Upon entering this course, I felt that much of inquiry was related to Science. Knowing that I do not teach Science on a daily basis, this worried me a bit based on how I would complete the tasks at hand. Throughout my time in class, I have come to learn and realize that inquiry is not just taught in Science, but rather curriculum wide. Sure, there is a strong need for it in a Science type of setting, and it may fit best here, but I have also come to realize that inquiry is formed through various skills. I have found that these types of skills are what students should be exposed to in all content areas as often as possible to help create lifelong learners.
I definitely want to make the implementation of inquiry a personal goal of mine for future lessons and years to come because I feel that it opens the doors for students. It helps to provide a sense of ownership for their learning, and it teaches them to search for answers. I think that taking an inquiry-based approach to all content areas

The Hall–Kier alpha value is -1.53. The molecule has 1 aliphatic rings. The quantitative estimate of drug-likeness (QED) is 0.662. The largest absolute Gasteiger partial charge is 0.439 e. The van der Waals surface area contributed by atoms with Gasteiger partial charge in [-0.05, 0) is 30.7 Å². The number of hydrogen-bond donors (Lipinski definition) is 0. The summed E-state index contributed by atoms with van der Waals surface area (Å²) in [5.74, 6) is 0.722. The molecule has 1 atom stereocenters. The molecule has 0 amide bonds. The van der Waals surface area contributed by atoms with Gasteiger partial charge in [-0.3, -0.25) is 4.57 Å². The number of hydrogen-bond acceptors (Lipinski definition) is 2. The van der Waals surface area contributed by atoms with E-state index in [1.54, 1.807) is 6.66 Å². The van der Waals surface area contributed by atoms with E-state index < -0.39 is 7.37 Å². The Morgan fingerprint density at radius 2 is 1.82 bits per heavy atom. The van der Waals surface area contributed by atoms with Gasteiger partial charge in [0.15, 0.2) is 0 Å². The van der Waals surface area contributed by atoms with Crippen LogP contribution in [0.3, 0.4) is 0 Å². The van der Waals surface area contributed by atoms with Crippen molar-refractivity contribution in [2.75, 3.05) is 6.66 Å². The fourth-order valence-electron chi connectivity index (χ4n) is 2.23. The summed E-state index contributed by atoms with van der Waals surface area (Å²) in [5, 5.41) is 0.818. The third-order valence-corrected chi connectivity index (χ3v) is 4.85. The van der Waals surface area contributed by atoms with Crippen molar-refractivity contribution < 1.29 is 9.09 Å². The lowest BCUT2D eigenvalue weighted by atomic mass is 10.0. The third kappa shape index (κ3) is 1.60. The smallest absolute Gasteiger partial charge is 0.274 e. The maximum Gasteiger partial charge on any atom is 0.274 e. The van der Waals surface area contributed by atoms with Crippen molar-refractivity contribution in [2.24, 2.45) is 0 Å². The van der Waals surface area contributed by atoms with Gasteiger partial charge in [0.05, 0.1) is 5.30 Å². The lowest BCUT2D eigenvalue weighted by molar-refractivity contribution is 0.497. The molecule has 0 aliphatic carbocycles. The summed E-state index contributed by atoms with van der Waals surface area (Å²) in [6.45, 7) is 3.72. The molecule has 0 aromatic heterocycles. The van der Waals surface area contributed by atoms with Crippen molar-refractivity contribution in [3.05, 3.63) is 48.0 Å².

will not only help to improve the quality of student understanding,
but of student enjoyment as well. Inquiry allows students to fully
participate in their learning, rather than simply absorbing it. A key component that I have learned from this course is that inquiry-based learning does not need
to be hands-on, and not all hands-on learning is inquiry. When students
discuss, debate, hypothesize, and draw connections, they are inquiring. During this time they are also
discovering new things and actively participating in the learning process.
Teaching students how to discover and learn through inquiry provides
them a wonderful educational experience that they can carry with them
forever. Many life skills are developed through inquiry, that will help
to create contributing members of society for our futures. I have thoroughly enjoyed learning about inquiry and I will strive to utilize these strategies within my classroom, and throughout all content areas, as often as possible!